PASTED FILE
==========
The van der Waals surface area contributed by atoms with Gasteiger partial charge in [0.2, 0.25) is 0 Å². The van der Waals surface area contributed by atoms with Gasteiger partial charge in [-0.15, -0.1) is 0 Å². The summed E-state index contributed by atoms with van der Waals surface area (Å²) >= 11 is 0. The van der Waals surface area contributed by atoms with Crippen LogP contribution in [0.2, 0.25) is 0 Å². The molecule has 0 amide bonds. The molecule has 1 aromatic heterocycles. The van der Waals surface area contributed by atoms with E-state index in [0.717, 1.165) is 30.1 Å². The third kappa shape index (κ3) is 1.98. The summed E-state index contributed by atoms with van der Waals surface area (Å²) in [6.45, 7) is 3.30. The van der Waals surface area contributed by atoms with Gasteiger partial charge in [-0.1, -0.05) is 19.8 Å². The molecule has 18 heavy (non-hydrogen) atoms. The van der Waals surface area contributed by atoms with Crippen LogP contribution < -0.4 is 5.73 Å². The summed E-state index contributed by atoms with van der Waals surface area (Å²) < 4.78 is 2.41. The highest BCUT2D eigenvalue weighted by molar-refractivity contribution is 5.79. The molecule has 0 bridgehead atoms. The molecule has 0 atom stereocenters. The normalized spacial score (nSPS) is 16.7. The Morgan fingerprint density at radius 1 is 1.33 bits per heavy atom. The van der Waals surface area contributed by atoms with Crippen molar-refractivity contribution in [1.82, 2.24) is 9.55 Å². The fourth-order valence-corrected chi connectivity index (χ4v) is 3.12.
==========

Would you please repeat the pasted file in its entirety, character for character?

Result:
The van der Waals surface area contributed by atoms with Gasteiger partial charge in [0.2, 0.25) is 0 Å². The van der Waals surface area contributed by atoms with Gasteiger partial charge in [-0.15, -0.1) is 0 Å². The summed E-state index contributed by atoms with van der Waals surface area (Å²) >= 11 is 0. The van der Waals surface area contributed by atoms with Crippen LogP contribution in [0.2, 0.25) is 0 Å². The molecule has 0 amide bonds. The molecule has 1 aromatic heterocycles. The van der Waals surface area contributed by atoms with E-state index in [0.717, 1.165) is 30.1 Å². The third kappa shape index (κ3) is 1.98. The summed E-state index contributed by atoms with van der Waals surface area (Å²) in [6.45, 7) is 3.30. The van der Waals surface area contributed by atoms with Gasteiger partial charge in [-0.1, -0.05) is 19.8 Å². The molecule has 18 heavy (non-hydrogen) atoms. The van der Waals surface area contributed by atoms with Crippen LogP contribution < -0.4 is 5.73 Å². The summed E-state index contributed by atoms with van der Waals surface area (Å²) < 4.78 is 2.41. The highest BCUT2D eigenvalue weighted by molar-refractivity contribution is 5.79. The molecule has 0 bridgehead atoms. The molecule has 0 atom stereocenters. The normalized spacial score (nSPS) is 16.7. The Morgan fingerprint density at radius 1 is 1.33 bits per heavy atom. The van der Waals surface area contributed by atoms with Crippen molar-refractivity contribution in [1.82, 2.24) is 9.55 Å². The fourth-order valence-corrected chi connectivity index (χ4v) is 3.12.